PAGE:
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Style versus function: How much do appearances really matter?

To encourage students to focus on what they do rather than on how they look (SEAL theme: Self-awareness).

by Brian Radcliffe

Suitable for Whole School (Sec)


To encourage students to focus on what they do rather than on how they look (SEAL theme: Self-awareness).

Preparation and materials

  • Choose two readers (one boy and one girl).
  • You might like to show examples of Apple designs in the later parts of the assembly. If you don’t have any, other members of staff will.
  • Jesus’ words about whitewashed tombs are in Matthew 23.27–28.


  1. I’ve heard that a couple of students have joined the style council. They want to tell us all about it.

    Reader 1 (boy)  You should see these football boots I’ve bought. They’re red with a yellow stripe from the ankle to the toe. The soles are black and incorporate a new style of moulded studs based on the footpads of a cheetah. You can see that they’re something special even if you’re standing on the touchline. I’m bound to blow every other player off the pitch just as soon as I step out of the changing room.

    I’ve not tried them out yet because I don’t want to get them at all dirty.

    Reader 2 (girl)  When I turn up at the audition on Saturday I’m going to knock them dead. The dress I’ve bought is a one-off design. You can’t buy it in the shops. I’ve ordered it online. As you move, the colours change from blue to green to purple, so I’ll be able to go really wild with my make-up. I’m wondering whether or not to dye my hair to go with it. I could have blue, green and purple streaks.

    The dress hasn’t arrived yet so I haven’t tried it on. I assume it’s going to fit me. I wonder if I’ll have time to look at my script again.
  2. Many of you will possess a piece of iTechnology. It may be an iPod, an iPhone, an iPad or some variation on them. Most of you will also have come across the name of Steve Jobs, the driving force behind Apple, the company that produces iTechnology. Sadly, Steve died in 2012.

    However, as with many innovations, there’s another person in the background whose contribution to the development of these electronic gadgets has been just as important. And he’s a Brit!

    Jonathan Ive is the designer behind much of the technology that’s made Apple famous. Earlier this year his contribution was recognized when he was knighted for services to design and enterprise. He became Sir Jonathan Ive.
  3. But what exactly does a designer do and why has Jonathan’s approach been so distinctive?

    When you are asked to create a design in a technology lesson, the temptation is to go for the most original, the wildest, the wackiest design possible. We tend to think that design is about producing something that stands out from the crowd.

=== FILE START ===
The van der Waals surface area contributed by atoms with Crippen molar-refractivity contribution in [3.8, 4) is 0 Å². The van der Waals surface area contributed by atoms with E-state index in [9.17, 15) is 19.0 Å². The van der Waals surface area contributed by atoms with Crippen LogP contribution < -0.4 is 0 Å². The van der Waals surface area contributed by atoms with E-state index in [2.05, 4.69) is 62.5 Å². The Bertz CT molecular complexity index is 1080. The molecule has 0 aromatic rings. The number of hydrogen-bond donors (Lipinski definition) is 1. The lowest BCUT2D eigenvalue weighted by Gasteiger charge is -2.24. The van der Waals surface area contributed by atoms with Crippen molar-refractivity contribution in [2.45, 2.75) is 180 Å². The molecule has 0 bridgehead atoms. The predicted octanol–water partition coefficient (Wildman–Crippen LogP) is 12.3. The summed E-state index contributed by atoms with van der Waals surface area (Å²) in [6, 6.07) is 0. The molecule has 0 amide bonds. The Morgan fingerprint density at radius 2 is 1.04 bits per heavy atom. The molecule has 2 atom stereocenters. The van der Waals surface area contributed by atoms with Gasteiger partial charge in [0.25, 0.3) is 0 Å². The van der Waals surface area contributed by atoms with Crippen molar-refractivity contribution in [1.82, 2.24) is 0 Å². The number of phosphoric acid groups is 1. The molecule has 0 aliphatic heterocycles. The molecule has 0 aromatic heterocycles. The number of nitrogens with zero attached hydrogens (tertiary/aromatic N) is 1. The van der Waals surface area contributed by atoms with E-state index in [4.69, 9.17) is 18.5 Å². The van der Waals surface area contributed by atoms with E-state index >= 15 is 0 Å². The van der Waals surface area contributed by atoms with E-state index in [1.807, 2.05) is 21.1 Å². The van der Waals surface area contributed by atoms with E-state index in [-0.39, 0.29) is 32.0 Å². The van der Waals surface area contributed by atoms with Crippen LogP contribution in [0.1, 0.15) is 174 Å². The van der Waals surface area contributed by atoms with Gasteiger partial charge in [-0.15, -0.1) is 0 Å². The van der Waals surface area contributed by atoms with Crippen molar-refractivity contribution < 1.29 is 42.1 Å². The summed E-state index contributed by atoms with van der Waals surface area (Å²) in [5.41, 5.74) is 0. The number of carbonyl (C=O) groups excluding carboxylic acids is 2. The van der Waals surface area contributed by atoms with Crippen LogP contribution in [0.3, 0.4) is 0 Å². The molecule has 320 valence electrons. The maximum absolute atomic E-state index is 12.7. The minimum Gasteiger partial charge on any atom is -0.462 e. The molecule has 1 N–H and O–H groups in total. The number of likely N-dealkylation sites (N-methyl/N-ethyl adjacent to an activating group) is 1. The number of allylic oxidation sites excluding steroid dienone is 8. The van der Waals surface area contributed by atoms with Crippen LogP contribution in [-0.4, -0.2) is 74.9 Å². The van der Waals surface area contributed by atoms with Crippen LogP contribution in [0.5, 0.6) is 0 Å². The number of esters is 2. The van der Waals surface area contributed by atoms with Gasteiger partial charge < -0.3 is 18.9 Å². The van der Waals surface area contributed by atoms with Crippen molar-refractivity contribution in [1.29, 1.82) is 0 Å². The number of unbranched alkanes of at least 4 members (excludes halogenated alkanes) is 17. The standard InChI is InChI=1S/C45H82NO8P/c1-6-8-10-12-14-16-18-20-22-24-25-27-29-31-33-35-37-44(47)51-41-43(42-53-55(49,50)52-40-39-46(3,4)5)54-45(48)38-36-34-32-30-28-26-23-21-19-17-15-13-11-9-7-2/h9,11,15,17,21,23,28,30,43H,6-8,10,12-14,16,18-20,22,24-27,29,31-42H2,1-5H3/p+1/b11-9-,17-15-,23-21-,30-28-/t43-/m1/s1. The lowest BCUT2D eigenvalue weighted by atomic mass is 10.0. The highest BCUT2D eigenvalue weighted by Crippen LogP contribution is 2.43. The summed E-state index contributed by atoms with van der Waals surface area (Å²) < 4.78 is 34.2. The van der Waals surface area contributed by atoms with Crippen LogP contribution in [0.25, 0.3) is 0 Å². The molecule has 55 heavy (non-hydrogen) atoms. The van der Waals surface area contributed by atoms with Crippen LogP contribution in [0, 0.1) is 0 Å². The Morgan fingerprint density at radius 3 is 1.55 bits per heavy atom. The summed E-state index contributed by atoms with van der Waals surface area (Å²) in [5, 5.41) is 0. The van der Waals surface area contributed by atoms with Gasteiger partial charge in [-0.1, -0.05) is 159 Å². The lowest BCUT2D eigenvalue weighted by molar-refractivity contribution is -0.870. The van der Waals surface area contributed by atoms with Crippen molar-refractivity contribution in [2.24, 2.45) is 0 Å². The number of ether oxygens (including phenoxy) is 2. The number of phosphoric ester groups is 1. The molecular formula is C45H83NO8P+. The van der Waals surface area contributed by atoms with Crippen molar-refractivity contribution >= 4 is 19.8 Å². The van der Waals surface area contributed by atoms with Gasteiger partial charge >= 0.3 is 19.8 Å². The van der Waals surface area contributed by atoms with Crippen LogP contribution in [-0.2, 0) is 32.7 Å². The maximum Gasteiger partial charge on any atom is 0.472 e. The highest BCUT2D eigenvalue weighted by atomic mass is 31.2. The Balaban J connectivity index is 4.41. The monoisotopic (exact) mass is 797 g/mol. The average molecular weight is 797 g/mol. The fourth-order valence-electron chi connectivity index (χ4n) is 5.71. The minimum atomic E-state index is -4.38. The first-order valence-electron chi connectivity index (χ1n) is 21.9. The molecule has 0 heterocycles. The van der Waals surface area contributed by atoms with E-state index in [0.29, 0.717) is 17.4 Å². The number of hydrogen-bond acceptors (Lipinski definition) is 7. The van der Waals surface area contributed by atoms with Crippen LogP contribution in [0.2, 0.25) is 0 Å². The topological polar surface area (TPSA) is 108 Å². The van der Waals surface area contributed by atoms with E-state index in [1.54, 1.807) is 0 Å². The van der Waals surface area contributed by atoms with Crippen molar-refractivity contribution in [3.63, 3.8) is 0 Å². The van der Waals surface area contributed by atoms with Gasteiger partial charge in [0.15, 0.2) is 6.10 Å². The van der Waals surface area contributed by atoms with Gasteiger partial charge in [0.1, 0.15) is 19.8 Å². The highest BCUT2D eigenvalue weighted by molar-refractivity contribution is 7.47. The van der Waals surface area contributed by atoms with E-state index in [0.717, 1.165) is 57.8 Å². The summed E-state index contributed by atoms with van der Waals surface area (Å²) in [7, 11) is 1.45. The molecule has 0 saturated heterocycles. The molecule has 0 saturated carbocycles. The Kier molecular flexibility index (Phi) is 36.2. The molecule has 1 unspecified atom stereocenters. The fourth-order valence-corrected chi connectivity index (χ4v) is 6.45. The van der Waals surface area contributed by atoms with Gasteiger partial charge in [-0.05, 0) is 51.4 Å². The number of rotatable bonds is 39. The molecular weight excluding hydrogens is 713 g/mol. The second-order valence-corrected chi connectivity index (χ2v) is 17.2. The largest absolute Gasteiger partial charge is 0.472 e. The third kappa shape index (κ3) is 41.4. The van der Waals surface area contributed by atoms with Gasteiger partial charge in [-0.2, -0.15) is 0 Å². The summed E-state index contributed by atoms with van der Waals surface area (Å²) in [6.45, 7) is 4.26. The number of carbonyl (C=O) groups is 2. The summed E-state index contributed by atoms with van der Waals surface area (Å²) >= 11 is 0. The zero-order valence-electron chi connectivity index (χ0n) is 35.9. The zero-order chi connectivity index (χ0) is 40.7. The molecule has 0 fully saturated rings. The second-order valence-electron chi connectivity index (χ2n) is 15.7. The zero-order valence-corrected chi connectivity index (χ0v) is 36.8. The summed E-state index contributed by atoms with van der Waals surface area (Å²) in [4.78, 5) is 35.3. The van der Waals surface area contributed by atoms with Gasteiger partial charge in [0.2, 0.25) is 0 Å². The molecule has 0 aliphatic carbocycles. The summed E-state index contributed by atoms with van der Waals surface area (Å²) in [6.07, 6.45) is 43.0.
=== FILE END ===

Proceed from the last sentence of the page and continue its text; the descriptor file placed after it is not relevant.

Jonathan Ive’s philosophy is different: he’s always started from the viewpoint that Apple products are first of all tools and that their design should reflect this. In other words, function – what something does – is more important than style – how it looks.

    Jonathan Ive argues that if you find the functional solution, the one that is clearly the most obvious and appropriate, then something can become a design classic. In other words, if it works in the best possible way, then it will also look good and feel right.

    Most people seem to agree with that philosophy in connection with the Apple products they’ve used.
  4. It’s tempting to spend a lot of time on our appearance, on designing how we look. We want to project a certain image, to be cool, to be in control, to be ahead of the game. We also want to disguise what we feel are our imperfections. We understand that first impressions count for a lot in today’s society.

    That’s what the two students earlier were both doing.
  5. Jesus once described a group of people as being like whitewashed tombs. He said that from the outside they looked good, clean and attractive. The problem was that inside they contained stinking, rotting flesh. Appearances were deceptive.

    I wonder if that proves to be true in the case of our two students. Is (name) as skilful a footballer as his boots lead us to believe? Is (name) really going to get a part in the play?

    Sir Jonathan would suggest that we need to start by asking ourselves, ‘What are we here for? What is our function?’

    The footballer needs the skills to become part of a team in which all the team members play together to win matches. The actor needs to put across her acting skills in order to get the part.

    The boots and the dress are irrelevant if what’s inside doesn’t match up.

Time for reflection

What’s our function in this school community? What are we here for?

(Spend a little time expanding on the values shared within your school.)

Let’s focus on getting that part right and then I’m sure we’ll find we all become more attractive people.


Dear Lord,

thank you for the range of choice we have.

Thank you for the satisfaction we have in getting our look just right.

May we also spend time cultivating attractive and useful personalities

so that what we do matches our appearance.



‘Devil in disguise’ by Elvis Presley

Publication date: September 2012   (Vol.14 No.9)    Published by SPCK, London, UK.
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